SUFFOCATING or artificial time-frames for a Cyprus settlement have been turned into a national phobia by the Greek Cypriot political establishment. After the 2004 Annan plan experience the political leadership resolved never to accept suffocating time-frames and arbitration again. In the 11 years since then, any talks between the two sides have been without time-frames, let alone suffocating ones, and have yet to lead anywhere.
Lack of urgency has become the key feature of the Greek Cypriots’ approach to peace talks. So much so that whenever there is an attempt to speed up procedures politicians and journalists issue dire warnings of attempts to “close of the Cyprus problem,” with a “rushed solution.” It is quite amazing that more than 40 years of efforts that have led nowhere people can still warn of a “rushed solution” and keep a straight face. This is the stuff of parody, although nobody seems to realise it.
When Mustafa Akinci said a couple of months ago that the target was to have a referendum in March and that parliamentary elections in the Republic scheduled for May might have to be called off, there was outrage on the Greek Cypriot side. President Anastasiades had accepted a time-frame, protested the opposition parties, as if this were a crime. It was certainly not suffocating, as there were still five months until March, but Anastasiades and his spokesmen were at pains to deny there was any deadline.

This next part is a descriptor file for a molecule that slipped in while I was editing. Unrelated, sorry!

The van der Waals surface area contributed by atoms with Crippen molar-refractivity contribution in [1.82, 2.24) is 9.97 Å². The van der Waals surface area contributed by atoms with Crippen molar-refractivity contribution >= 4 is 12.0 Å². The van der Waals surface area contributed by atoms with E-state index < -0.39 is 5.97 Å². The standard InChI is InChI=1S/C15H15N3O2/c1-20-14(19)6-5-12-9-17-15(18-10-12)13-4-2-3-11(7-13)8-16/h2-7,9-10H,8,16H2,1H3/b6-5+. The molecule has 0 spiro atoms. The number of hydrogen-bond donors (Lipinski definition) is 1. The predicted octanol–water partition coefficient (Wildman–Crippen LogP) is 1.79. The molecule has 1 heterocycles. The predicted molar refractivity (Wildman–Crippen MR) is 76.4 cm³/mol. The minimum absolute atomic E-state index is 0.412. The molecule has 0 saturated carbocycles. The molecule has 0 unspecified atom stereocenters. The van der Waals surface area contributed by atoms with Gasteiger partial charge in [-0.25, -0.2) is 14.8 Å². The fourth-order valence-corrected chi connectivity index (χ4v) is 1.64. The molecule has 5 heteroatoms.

A few of weeks ago, the president conceded May parliamentary elections might have to be called off if there was a deal, causing political uproar, but he repeated this as a possibility at the National Council meeting of 10 days ago. The UN Secretary-General’s Special Advisor Espen Barth Eide, who had reportedly told the European Commission that he expected to have a deal by early next year, changed his tune last month, saying there was no timetable for the conclusion of the talks. He has been repeating this since.
On Sunday, in an interview with Athens paper Kathimerini, Anastasiades did not rule out the possibility that 2016 might pass without a deal being reached. There were many details that had to be agreed and recorded, he said, and this process would take time. An agreement by summer, however, was not outside the realm of possibility, he added. Have the two leaders and Eide decided that there was still too much ground to cover or was this just a communications ploy aimed at minimising the negativity surrounding the talks?
Anastasiades admitted during Sunday’s interview that the passing of time “is not to the benefit of a solution,” and nobody could disagree with him. His subsequent remark was bit more difficult to believe – he said the Greek Cypriot side wanted a settlement “as soon as possible.” We no longer know what to believe and can only hope these mixed signals are being transmitted for a purpose.